Book Review: The American Spirit

The American Spirit: Who We Are and What We Stand ForThe American Spirit: Who We Are and What We Stand For by David McCullough

The American Spirit is a collection of speeches that David McCullough has given over a span of seventeen years, from 1989 until 2016. They include university commencement speeches and speeches at events commemorating the 200th anniversary of the White House, the 50th anniversary of the assassination of JFK, and the 250th birthday of the Marquis de Lafayette. There is also a speech given at a naturalization ceremony at Monticello in 1994.

David McCullough is one of the most engaging writers of American history for general audiences. His writing is optimistic and focused on the positive while still acknowledging the tragic episodes in the history he is recounting. If you are looking for nonfiction that will give you hope—not unshakeable confidence; that’s asking too much—for the future of America, this short book is worthy of your consideration.

Thanks as always for stopping by.



Book Review: The Lord of the Flies

Lord of the FliesLord of the Flies by William Golding

In his introduction to the 2011 Perigee centenary edition, Stephen King tells a story from his youth of a librarian giving him The Lord of the Flies in response to his question “Do you have any books about how kids really are?” This book is certainly a story about how kids really are, or really can be given the necessary circumstances. It is also a story about how the behavior of people in general can devolve.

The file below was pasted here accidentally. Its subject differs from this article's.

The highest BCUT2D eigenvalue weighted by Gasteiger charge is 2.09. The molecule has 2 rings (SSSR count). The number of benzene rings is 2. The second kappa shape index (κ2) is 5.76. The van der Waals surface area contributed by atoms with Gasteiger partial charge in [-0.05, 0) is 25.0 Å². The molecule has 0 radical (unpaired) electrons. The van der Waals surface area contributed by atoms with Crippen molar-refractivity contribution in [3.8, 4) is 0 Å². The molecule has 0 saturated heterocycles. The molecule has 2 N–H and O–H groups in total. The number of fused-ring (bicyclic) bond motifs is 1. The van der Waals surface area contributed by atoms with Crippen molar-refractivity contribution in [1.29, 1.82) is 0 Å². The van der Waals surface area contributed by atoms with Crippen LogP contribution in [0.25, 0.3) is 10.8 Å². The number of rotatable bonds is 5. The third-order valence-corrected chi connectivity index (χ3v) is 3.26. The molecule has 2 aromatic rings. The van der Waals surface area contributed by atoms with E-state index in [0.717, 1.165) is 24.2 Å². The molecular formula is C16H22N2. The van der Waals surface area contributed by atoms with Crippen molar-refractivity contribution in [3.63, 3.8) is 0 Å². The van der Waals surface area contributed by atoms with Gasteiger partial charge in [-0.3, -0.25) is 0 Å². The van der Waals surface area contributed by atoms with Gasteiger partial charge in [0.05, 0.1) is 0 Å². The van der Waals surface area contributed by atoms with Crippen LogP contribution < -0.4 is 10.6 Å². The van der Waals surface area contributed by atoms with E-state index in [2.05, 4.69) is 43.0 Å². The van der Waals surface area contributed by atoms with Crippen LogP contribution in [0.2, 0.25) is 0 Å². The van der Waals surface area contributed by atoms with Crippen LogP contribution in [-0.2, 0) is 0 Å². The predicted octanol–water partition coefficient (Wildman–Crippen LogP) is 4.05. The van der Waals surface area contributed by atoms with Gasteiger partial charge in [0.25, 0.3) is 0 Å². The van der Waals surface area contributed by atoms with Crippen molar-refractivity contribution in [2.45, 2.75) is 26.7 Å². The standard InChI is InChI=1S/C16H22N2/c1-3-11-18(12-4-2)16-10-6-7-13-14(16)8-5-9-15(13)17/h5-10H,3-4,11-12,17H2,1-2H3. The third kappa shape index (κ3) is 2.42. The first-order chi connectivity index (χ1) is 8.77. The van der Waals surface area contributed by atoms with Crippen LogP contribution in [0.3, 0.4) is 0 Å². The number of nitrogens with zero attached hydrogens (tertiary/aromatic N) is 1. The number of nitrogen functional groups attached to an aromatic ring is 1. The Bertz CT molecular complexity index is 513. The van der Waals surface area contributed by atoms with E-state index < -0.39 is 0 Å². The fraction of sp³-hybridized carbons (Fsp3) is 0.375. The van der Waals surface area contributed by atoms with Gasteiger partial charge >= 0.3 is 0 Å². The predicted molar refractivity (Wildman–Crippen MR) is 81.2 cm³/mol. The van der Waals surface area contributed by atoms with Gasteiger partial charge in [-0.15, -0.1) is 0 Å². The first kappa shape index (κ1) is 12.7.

It seems almost too easy to easy to compare the behavior of the boys on the island with people in the United States in the current era. How quickly we mock, question, challenge, or ignore one another. How quickly we pay lip service to ideas that we think are important for our good and the good of the community, then proceed to forget those ideas and follow our own selfish paths. How quickly we break up into tribes, follow those who will speak loudly enough or fashion the cleverest memes about their opponents, and turn on one another with little thought for the consequences.

I appreciate the fact that William Golding could, as recently as 1954, tell a story as full of interpersonal conflict as The Lord of the Flies with only the mildest of profanities. More contemporary fiction, especially twenty-first century fiction, can’t tell any kind of story without language that still gets bleeped out on broadcast media.

It took too long for me to get around to reading The Lord of the Flies. (Although it was assigned reading in high school I remember not finishing it and maybe not getting beyond the first chapter or two.) For reasons that have nothing to do with most of the action in the book taking place on or near a beach, it’s not necessarily a beach read, but it’s a great book for stirring one’s thinking about human nature and the things that we are capable of doing.

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Book Review: In the Beauty of the Lilies

In the Beauty of the LiliesIn the Beauty of the Lilies by John Updike